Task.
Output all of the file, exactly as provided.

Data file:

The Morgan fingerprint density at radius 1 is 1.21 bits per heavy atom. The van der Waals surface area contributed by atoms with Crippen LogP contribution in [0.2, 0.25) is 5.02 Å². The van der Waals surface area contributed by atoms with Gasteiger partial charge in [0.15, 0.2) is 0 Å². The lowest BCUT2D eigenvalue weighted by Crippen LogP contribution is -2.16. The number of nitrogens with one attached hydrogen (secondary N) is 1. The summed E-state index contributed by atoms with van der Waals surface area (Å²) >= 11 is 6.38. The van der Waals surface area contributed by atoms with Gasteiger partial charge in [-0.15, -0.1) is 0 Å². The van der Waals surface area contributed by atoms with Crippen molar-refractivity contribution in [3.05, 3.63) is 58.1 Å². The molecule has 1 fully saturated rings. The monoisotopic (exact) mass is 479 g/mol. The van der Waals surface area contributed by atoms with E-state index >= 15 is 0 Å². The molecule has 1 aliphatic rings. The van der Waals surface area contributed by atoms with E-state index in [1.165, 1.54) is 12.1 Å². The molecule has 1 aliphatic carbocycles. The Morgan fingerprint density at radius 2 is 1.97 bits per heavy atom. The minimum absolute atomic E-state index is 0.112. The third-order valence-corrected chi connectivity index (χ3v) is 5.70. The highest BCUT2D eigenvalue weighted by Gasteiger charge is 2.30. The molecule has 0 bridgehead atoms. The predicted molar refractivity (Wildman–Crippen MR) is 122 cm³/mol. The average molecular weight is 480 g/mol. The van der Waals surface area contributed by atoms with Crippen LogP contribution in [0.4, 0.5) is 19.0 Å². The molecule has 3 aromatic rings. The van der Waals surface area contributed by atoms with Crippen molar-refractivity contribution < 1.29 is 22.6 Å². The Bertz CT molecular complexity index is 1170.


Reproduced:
The Morgan fingerprint density at radius 1 is 1.21 bits per heavy atom. The van der Waals surface area contributed by atoms with Crippen LogP contribution in [0.2, 0.25) is 5.02 Å². The van der Waals surface area contributed by atoms with Gasteiger partial charge in [0.15, 0.2) is 0 Å². The lowest BCUT2D eigenvalue weighted by Crippen LogP contribution is -2.16. The number of nitrogens with one attached hydrogen (secondary N) is 1. The summed E-state index contributed by atoms with van der Waals surface area (Å²) >= 11 is 6.38. The van der Waals surface area contributed by atoms with Gasteiger partial charge in [-0.15, -0.1) is 0 Å². The van der Waals surface area contributed by atoms with Crippen molar-refractivity contribution in [3.05, 3.63) is 58.1 Å². The molecule has 1 fully saturated rings. The monoisotopic (exact) mass is 479 g/mol. The van der Waals surface area contributed by atoms with E-state index >= 15 is 0 Å². The molecule has 1 aliphatic rings. The van der Waals surface area contributed by atoms with E-state index in [1.165, 1.54) is 12.1 Å². The molecule has 1 aliphatic carbocycles. The Morgan fingerprint density at radius 2 is 1.97 bits per heavy atom. The minimum absolute atomic E-state index is 0.112. The third-order valence-corrected chi connectivity index (χ3v) is 5.70. The highest BCUT2D eigenvalue weighted by Gasteiger charge is 2.30. The molecule has 0 bridgehead atoms. The predicted molar refractivity (Wildman–Crippen MR) is 122 cm³/mol. The average molecular weight is 480 g/mol. The van der Waals surface area contributed by atoms with Crippen LogP contribution in [0.4, 0.5) is 19.0 Å². The molecule has 3 aromatic rings. The van der Waals surface area contributed by atoms with Crippen molar-refractivity contribution < 1.29 is 22.6 Å². The Bertz CT molecular complexity index is 1170.